Alcohol is to social science what dye is to microscopy - Troy Duster1
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In 1966, E.P Thompson published "Making of the English Working Class. The revolutionary outlook it provided became the basis for all socioeconomic class studies. Thompson's work was innovative because it was the first to accommodate the role of the common worker, the working class individual, in the making of history. Thus, labor history was born.
Thompson's work gauged mass reaction and sentiment to the shift from an agrarian to an industrial society. He included extensive analysis of mass displays of dissent (protests, strikes etc.), and other historians began to follow suit. Labor history at this time was a scrutiny of the actions of the proletariat as a whole. Historians studied rebellion, uprisings and other such historic mass action. However, what they initially failed to acknowledge was the buildup to these actions and the motives behind them. Why did the factory worker unite with his fellow workers in unions? Why did the unions oppose many of the owner's actions? Questions like these led to a broader analysis of the life of the working class individual. Historians began to study their family, social, religious, and communal patterns etc. They studied the working class way of life, as they had done for so many years with the aristocracy and nobility.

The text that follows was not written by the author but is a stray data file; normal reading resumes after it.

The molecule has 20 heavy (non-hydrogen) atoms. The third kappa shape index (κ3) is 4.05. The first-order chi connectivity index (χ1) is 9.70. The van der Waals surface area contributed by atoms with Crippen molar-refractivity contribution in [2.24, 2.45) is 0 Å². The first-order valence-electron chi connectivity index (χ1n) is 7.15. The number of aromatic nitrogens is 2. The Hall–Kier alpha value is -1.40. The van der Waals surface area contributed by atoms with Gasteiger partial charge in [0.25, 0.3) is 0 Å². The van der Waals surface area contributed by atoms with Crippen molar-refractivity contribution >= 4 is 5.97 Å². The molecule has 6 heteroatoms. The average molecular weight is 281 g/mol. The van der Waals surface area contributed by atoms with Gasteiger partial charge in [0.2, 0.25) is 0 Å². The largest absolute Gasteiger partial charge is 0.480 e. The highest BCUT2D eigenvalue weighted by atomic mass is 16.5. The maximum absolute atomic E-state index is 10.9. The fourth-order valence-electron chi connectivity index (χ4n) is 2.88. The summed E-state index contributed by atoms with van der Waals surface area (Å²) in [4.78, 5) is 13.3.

Consumption was a great source of information to the historians, particularly that of alcohol. For instance, regulated consumption, or the complete absence of alcohol provided information on religious and/or societal conventions; perception and treatment of alcoholics gave insight into communal ties. The study of alcohol consumption is not simply a study of the degeneration of morals and values, but a study of various components of society itself. For instance, it can shed light on social control and groups, ethnicity and religion, norms and conventions and so on. It is important to note that such information is on hand because early historians associated alcoholism solely with working class society. This is one of the reasons why very little information is available on alcohol consumption in the upper classes. Working class alcohol consumption differed greatly from their upper class counterparts. The differences include types of alcohol consumed (depending on price and availability), drinking environment and company etc. The greatest difference arose in the amount of alcohol consumed, and the extent of alcoholism or drunkenness within each class. The higher classes, particularly the bourgeoisie, blamed the alcoholism of the working class as the source of moral degradation. However, alcohol was seen in a more positive light among the working class. This gives rise to the question of alcohol being a division between the classes. Were alcohol related factors (that were encouraged and nurtured by working class alcohol consumption) responsible for broadening the class divide?